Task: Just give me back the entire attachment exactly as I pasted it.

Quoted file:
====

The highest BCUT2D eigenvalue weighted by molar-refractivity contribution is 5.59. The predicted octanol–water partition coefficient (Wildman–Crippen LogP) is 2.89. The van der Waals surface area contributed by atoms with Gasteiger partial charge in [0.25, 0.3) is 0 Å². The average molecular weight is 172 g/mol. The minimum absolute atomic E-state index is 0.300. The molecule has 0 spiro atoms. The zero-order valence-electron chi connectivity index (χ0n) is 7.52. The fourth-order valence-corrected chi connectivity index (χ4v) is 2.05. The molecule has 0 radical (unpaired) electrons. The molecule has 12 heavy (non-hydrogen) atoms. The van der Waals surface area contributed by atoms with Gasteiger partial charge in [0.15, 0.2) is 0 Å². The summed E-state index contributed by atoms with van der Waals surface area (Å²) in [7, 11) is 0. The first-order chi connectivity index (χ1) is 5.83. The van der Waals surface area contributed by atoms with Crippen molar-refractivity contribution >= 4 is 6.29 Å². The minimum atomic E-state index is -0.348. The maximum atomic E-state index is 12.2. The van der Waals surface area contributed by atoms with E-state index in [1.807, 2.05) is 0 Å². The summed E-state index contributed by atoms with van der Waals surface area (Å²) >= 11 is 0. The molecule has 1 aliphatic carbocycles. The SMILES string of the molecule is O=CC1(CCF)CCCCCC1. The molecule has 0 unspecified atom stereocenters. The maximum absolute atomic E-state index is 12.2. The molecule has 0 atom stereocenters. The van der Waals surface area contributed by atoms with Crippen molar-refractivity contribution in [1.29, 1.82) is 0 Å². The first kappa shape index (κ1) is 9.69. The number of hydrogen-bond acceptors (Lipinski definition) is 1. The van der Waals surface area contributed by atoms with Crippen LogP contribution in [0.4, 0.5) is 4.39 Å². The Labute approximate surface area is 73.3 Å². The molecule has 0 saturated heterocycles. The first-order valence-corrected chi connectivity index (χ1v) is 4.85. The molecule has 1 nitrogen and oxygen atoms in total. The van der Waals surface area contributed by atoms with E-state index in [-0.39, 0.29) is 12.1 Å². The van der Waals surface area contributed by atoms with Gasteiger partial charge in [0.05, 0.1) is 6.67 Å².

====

The highest BCUT2D eigenvalue weighted by molar-refractivity contribution is 5.59. The predicted octanol–water partition coefficient (Wildman–Crippen LogP) is 2.89. The van der Waals surface area contributed by atoms with Gasteiger partial charge in [0.25, 0.3) is 0 Å². The average molecular weight is 172 g/mol. The minimum absolute atomic E-state index is 0.300. The molecule has 0 spiro atoms. The zero-order valence-electron chi connectivity index (χ0n) is 7.52. The fourth-order valence-corrected chi connectivity index (χ4v) is 2.05. The molecule has 0 radical (unpaired) electrons. The molecule has 12 heavy (non-hydrogen) atoms. The van der Waals surface area contributed by atoms with Gasteiger partial charge in [0.15, 0.2) is 0 Å². The summed E-state index contributed by atoms with van der Waals surface area (Å²) in [7, 11) is 0. The first-order chi connectivity index (χ1) is 5.83. The van der Waals surface area contributed by atoms with Crippen molar-refractivity contribution >= 4 is 6.29 Å². The minimum atomic E-state index is -0.348. The maximum atomic E-state index is 12.2. The van der Waals surface area contributed by atoms with E-state index in [1.807, 2.05) is 0 Å². The summed E-state index contributed by atoms with van der Waals surface area (Å²) >= 11 is 0. The molecule has 1 aliphatic carbocycles. The SMILES string of the molecule is O=CC1(CCF)CCCCCC1. The molecule has 0 unspecified atom stereocenters. The maximum absolute atomic E-state index is 12.2. The molecule has 0 atom stereocenters. The van der Waals surface area contributed by atoms with Crippen molar-refractivity contribution in [1.29, 1.82) is 0 Å². The first kappa shape index (κ1) is 9.69. The number of hydrogen-bond acceptors (Lipinski definition) is 1. The van der Waals surface area contributed by atoms with Crippen LogP contribution in [0.4, 0.5) is 4.39 Å². The Labute approximate surface area is 73.3 Å². The molecule has 0 saturated heterocycles. The first-order valence-corrected chi connectivity index (χ1v) is 4.85. The molecule has 1 nitrogen and oxygen atoms in total. The van der Waals surface area contributed by atoms with E-state index in [-0.39, 0.29) is 12.1 Å². The van der Waals surface area contributed by atoms with Gasteiger partial charge in [0.05, 0.1) is 6.67 Å².